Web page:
By Ong Kay Ti
The first rule at Street Feeders of KL (SFKL) is you must befriend the street friends. “If you dunno what to say, come to me, I help you initiate the conversation. I don’t want to see any of you guys NOT talking to street friends!” said Aunty Rubian, a leader at SFKL, at one of our briefings.
A usual Wednesday at SFKL usually starts like this: volunteers meet at a designated spot in Kuala Lumpur, introductory speech by someone from SFKL, take group photo and then, we split up to go to different parts of KL for the food distribution.
At our first stop, there are usually 15-20 street friends gathered at the sidewalk. We start distributing food and water. Some are sleeping on the floor; some just aren’t in the mood to talk. But there are those who smile at us warmly and greet us. Once we are done, we sit down with these people and begin to talk to them for the rest of the time.
In our initial months, my friends and I covered the route from Masjid Jamek to Masjid India. During my first few street feeding sessions, I shadowed my friends and tried to participate in the conversation but my Malay is so hilariously weak that I ended up just listening to their stories. I learned that there are many street friends who came to KL in hopes of getting better jobs only to end up on the streets because they were cheated by their employers.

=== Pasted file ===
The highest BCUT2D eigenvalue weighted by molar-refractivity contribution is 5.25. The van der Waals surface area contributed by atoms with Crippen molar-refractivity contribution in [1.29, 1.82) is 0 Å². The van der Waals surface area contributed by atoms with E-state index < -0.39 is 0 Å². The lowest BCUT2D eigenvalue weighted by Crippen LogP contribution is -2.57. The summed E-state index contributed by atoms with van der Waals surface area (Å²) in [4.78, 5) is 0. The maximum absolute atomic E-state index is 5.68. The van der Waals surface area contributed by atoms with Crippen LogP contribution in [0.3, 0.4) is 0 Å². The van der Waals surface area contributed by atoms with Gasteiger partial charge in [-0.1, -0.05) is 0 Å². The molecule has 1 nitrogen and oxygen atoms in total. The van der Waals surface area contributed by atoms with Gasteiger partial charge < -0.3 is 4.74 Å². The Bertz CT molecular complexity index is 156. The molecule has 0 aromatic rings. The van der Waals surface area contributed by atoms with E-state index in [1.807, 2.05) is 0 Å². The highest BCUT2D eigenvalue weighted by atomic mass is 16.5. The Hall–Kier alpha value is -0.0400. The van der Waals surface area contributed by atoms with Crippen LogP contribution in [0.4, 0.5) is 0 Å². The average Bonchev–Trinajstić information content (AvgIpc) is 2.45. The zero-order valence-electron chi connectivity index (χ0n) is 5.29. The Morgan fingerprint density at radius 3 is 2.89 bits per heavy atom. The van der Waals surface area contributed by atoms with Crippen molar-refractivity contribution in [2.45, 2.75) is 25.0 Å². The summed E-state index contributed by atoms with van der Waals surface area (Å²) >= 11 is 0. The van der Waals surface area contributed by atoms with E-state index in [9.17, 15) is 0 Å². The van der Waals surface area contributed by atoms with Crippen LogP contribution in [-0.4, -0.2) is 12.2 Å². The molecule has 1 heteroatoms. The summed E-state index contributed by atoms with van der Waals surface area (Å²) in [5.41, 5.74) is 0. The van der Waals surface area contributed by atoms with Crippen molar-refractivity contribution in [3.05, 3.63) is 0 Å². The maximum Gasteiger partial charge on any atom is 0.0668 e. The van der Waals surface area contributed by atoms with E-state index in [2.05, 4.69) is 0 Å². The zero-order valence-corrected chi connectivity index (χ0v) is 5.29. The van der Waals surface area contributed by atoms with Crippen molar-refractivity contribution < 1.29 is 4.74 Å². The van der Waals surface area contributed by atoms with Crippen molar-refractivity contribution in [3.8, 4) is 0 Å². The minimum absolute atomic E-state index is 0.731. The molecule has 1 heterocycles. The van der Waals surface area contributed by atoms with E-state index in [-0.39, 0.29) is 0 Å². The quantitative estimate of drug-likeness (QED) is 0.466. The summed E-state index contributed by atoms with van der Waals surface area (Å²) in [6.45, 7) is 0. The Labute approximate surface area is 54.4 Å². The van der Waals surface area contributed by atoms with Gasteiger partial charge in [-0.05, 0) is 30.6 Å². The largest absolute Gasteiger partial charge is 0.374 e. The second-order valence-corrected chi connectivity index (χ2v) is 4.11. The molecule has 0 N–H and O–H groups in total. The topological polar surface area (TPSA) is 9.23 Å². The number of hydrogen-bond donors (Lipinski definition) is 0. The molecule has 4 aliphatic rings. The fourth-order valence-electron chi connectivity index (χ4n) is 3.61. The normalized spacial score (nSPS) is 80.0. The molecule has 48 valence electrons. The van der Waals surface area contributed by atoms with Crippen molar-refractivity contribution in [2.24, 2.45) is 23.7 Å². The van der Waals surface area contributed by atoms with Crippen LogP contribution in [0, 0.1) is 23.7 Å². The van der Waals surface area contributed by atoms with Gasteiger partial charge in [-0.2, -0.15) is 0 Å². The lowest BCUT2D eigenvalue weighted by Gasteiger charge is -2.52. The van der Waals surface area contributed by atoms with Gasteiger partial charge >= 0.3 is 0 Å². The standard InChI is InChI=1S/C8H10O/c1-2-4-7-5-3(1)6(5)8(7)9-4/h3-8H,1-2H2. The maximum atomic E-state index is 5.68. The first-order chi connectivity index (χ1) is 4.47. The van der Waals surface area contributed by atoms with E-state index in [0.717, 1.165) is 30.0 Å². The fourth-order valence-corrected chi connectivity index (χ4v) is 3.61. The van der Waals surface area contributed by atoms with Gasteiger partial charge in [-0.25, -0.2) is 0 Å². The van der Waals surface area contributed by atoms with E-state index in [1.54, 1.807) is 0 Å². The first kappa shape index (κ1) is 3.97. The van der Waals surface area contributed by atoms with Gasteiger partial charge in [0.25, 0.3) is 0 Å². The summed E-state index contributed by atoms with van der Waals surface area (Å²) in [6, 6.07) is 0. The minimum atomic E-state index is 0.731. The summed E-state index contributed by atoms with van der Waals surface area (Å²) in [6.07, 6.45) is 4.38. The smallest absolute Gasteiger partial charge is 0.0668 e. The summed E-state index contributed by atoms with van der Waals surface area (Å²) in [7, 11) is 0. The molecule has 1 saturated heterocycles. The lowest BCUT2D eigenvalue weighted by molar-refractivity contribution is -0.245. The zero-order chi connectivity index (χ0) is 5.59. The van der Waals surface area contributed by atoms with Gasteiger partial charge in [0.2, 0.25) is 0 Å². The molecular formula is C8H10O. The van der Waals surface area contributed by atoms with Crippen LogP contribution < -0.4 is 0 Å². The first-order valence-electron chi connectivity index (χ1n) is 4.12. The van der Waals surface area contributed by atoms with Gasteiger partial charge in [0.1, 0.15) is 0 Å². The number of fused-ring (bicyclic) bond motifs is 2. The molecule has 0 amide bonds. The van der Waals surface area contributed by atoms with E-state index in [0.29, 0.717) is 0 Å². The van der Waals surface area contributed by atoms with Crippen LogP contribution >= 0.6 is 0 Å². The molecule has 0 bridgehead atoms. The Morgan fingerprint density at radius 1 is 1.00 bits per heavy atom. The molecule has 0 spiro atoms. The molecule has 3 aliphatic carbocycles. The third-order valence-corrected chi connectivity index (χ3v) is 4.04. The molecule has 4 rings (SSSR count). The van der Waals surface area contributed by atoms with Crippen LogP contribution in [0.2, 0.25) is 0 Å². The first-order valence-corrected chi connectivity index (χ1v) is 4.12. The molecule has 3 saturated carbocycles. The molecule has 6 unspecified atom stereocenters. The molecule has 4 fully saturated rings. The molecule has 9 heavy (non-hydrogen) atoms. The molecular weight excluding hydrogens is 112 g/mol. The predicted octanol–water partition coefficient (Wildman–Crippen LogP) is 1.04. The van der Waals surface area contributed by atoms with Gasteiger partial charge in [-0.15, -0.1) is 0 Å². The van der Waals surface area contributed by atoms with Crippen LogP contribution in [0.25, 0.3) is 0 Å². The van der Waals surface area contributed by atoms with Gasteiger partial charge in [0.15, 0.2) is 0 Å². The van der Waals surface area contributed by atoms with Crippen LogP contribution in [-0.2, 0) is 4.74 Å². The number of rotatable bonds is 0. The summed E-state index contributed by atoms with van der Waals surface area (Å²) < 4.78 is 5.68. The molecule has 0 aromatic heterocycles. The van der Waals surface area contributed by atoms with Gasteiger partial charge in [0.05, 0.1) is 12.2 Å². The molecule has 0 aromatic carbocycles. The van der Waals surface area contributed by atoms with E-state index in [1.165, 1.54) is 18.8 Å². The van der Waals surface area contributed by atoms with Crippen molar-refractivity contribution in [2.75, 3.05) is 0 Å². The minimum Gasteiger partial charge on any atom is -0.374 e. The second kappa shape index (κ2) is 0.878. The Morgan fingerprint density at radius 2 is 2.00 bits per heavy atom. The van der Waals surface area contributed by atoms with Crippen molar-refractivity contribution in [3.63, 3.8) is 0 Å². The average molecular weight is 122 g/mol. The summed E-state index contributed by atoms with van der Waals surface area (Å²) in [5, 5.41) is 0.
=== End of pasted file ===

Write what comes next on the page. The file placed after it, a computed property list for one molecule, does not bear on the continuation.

Over the next few months, I met many other friends. There was a middle-aged lady, so shy and gentle. I gave her water and in exchange, she talked to me and told me a bit of her story. She worked at a mamak shop just down the street and a few other jobs in Cheras. For every four hours of dishwashing, she was only paid RM10. Despite all she’d faced, she always had that kind smile on her face every time I saw her.
At another route on another day, my friend and I went up to a man in his 30s and gave him a container of warm chap fan (mixed rice). We asked him how the food was and that set him off. He started ranting in rapid Cantonese that I barely understood. He’s going on about a soup kitchen in KL that would regularly distribute rotten food. “Even monkeys won’t eat the food they serve!” he bellowed.
Asian Beacon: Jan – Mar 2018 (Vol 50 #1, p18)